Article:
Lan Chang Province
Province of Thailand
Flag of Lan Chang
Coat of arms of Lan Chang
Coat of arms

Laos (1941-46): Territories annexed by Thailand following the Franco-Thai War.
Historical eraWorld War II
• Franco-Thai War
• Washington Accord of 1946[1]
17 November 1946
Preceded by
Succeeded by
French Laos
French Laos
Today part ofLaos
Lost of Siam's sphere of influence to the European powers, shown as a map of Siam's territorial losses. The areas lost to France in 1904 are those annexed in 1941.
Map of Lan Chang under Siam's control in 1900

Lan Chang Province was a former province of the Kingdom of Thailand. It encompassed the eastern slopes of the Luang Prabang Range in Laos, with Xaignabouli (Sainyabuli) as the administrative headquarters. It included parts of former the Luang Prabang and Xaignabouli provinces of French Laos.[2]

Annexed in 1941, Thailand returned it to French Indochina in 1946, along with all other areas it had gained by the war as a condition for admission to the United Nations. Accordingly, all wartime claims against Thailand were dropped and the kingdom received a substantial American aid package in gratitude for the assistance its anti-Japanese underground had provided to the Allied war effort.


Lan Chang Province was named after the ancient Lan Xang kingdom, to which the area had once belonged. Its name means a 'Million Elephants'.

In 1904, Siam ceded the Laotian inhabited area of the Luang Prabang Range to colonial French Indochina.

In August 1940, after a series of border clashes, the Axis-leaning government of Thailand attacked French military posts on the eastern banks of the Mekong between Vientiane and Champassak Province. Both Thailand and the French colonial government would declare war. The more modern Thai Army won many victories on land, but the Royal Thai Navy was caught by a larger French fleet and suffered a humiliating defeat. The Japanese government intervened to mediate a ceasefire. In the ensuing talks in 1941, the French colonial government was forced to cede western Champassak Province and all of Xaignabouli of Laos and Battambang Province of Cambodia to the Thais. Zaignabouli was renamed the Province of Lan Chang.[3] The Thai administration was not very active in the province during that time and the largely rural districts were pretty much left to themselves until they were reincorporated into Laos.[4]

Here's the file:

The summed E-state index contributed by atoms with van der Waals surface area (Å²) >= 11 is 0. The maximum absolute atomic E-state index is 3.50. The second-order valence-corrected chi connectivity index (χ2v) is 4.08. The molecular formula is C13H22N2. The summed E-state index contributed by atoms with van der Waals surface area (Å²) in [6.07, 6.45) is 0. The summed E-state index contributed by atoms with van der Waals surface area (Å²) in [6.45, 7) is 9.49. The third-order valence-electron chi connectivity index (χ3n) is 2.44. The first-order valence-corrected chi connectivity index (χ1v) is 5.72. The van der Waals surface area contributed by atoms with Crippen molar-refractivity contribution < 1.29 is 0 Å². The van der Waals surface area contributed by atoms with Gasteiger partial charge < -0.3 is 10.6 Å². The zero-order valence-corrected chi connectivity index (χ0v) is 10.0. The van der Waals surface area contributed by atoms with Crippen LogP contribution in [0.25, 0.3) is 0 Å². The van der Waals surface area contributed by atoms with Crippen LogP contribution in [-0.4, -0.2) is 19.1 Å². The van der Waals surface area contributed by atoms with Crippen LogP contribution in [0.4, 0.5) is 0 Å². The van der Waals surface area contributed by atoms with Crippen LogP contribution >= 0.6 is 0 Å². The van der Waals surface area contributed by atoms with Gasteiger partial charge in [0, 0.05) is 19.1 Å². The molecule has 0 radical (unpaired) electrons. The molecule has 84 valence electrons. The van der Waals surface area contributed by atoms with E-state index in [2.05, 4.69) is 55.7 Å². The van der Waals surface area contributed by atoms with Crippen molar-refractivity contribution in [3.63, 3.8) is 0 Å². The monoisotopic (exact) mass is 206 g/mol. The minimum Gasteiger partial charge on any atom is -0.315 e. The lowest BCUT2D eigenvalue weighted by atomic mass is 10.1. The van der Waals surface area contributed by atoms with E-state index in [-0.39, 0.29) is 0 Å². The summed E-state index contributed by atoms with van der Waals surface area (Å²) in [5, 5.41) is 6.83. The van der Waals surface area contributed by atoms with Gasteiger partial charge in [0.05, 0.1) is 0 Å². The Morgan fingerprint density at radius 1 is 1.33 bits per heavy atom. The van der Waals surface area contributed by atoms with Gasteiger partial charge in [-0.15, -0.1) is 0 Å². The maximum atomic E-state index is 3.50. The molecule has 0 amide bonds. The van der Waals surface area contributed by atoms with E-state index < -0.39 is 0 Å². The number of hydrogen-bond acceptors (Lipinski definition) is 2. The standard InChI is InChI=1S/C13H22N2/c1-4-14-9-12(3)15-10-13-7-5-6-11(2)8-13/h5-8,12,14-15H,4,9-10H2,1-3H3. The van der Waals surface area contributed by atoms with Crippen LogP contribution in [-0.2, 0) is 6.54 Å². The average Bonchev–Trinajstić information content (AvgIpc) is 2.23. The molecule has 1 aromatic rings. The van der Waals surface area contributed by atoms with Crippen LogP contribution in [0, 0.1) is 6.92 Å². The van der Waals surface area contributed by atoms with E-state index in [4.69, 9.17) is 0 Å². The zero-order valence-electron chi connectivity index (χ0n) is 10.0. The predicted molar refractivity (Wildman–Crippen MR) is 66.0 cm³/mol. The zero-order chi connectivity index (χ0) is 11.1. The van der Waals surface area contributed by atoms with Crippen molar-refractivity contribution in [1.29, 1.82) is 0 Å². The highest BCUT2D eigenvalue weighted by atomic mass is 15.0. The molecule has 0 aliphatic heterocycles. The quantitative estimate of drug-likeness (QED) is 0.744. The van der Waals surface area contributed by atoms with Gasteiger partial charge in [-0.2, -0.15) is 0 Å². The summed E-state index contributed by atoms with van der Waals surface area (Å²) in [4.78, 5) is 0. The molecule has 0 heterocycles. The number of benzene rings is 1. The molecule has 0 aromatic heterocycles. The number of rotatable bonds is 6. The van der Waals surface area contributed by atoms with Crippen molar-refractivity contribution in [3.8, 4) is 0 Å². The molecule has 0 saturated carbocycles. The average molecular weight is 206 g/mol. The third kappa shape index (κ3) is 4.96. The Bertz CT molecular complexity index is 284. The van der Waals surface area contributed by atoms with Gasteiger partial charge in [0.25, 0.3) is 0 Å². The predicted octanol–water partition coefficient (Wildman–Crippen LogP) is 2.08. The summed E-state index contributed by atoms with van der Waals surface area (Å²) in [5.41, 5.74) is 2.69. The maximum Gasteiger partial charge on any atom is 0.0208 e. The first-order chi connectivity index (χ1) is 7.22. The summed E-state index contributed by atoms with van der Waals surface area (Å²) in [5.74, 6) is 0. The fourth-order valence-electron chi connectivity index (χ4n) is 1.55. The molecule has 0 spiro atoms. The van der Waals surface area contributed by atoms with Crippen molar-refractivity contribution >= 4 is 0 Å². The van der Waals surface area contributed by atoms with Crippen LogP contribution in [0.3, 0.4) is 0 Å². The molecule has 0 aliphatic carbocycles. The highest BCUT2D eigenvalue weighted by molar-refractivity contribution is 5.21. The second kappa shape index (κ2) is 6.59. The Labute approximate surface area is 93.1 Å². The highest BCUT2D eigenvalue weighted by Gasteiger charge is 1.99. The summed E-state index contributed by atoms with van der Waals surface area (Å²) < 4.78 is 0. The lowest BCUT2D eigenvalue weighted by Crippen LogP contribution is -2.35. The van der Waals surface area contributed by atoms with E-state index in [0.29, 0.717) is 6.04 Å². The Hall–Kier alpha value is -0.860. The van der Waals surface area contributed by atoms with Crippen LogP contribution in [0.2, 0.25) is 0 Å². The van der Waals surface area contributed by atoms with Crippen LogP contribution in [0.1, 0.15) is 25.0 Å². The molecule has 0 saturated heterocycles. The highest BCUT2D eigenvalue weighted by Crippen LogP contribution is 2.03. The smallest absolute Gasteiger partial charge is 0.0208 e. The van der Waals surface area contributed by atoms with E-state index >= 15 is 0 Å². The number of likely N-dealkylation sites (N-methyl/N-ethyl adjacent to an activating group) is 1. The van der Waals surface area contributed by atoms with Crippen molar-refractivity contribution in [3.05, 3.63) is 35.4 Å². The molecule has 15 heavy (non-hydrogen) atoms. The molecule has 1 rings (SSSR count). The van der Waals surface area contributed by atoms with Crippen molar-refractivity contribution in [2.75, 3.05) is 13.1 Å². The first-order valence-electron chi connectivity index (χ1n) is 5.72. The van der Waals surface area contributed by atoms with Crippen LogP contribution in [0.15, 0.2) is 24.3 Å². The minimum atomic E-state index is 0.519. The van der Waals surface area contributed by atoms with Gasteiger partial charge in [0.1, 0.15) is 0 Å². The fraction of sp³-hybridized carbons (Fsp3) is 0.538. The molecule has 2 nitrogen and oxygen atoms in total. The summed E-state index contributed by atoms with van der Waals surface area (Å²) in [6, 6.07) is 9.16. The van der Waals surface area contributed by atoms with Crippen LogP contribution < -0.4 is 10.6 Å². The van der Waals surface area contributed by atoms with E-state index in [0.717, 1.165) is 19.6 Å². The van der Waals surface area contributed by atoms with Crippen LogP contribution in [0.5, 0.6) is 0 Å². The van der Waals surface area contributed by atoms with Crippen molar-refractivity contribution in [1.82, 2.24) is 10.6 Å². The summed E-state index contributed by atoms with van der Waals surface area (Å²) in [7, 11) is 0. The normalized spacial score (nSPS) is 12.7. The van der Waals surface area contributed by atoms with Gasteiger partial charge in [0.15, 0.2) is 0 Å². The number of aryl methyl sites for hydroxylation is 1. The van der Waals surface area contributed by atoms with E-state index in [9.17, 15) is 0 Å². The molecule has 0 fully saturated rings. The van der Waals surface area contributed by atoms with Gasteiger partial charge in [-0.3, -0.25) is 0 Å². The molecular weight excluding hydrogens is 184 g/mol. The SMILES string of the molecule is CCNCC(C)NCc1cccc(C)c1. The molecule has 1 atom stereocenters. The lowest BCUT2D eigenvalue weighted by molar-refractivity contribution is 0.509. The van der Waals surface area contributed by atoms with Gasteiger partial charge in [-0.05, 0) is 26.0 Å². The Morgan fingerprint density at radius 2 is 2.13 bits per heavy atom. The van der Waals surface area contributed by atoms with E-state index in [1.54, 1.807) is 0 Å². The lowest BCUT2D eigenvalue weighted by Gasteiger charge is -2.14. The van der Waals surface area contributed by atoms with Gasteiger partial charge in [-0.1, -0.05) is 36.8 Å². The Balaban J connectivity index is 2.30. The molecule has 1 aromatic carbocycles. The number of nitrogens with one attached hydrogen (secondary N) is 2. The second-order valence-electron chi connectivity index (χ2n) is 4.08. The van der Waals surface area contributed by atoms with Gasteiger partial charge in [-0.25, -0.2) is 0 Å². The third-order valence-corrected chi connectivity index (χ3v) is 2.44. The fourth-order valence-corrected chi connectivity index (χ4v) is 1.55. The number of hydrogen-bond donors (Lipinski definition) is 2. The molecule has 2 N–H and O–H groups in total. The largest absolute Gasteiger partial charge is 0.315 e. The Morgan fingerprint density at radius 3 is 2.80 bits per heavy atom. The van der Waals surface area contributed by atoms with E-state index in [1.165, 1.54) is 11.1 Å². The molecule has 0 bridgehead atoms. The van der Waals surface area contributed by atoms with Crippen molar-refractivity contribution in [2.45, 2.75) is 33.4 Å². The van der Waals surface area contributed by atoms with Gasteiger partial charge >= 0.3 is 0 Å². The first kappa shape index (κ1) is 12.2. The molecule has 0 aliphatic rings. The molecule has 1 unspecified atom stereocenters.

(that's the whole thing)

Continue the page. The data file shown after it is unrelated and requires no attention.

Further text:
At the end of World War II France threatened to block Thai entry into the United Nations unless it returned the provinces to their colonial empire. The Thai government, now under the control of members of the underground who had opposed the Japanese, was anxious to show its repudiation of the previous military government. It willingly signed the Washington Accord, surrendering all war time territorial gains. Lan Chang Province was returned to Laos in 1946 and resumed its pre-war name.[5][6]

Administrative divisions

During its short history, Lan Chang Province was divided into six districts (amphoe).[7] They were established on 23 July 1941.

Name Thai corresponding to Lao
1 Sama Buri สมาบุรี Xayabury District (?)
2 Adundetcharat อดุลเดชจรัส Parklai District
3 Kaen Thao แก่นท้าว Kenethao District
4 Chiang Hon เชียงฮ่อน Xienghone District
5 Han Songkhram หาญสงคราม Hongsa District
6 Chiang Maen เชียงแมน

See also



  1. ^ "Laos - INDEPENDENCE".
  2. ^ Ronald Bruce St. John,The Land Boundaries of Indochina: Cambodia, Laos and Vietnam, p. 20
  3. ^ Paul Lévy, Histoire du Laos, PUF, 1974, p.89-90
  4. ^ ชาญวิทย์ เกษตรศิริ. ลัทธิชาตินิยมไทย/สยามกับกัมพูชาและกรณีศึกษาปราสาทพระวิหาร. กรุงเทพฯ : โครงการตำราสังคมศาสตร์ฯ.2552
  5. ^ Thailand's War With Vichy France
  6. ^ Cambodia – Thailand Boundary Archived 2013-08-24 at the Wayback Machine
  7. ^ "ประกาสสำนักนายกรัถมนตรี เรื่องจัดตั้งอำเพอเชียงแมน จังหวัดลานช้าง" (PDF). ราชกิจจานุเบกสา (in Thai). 60 (51ง): 3054. 28 September 1942. Archived from the original (PDF) on September 3, 2014.

19°15′N 101°30′E / 19.250°N 101.500°E / 19.250; 101.500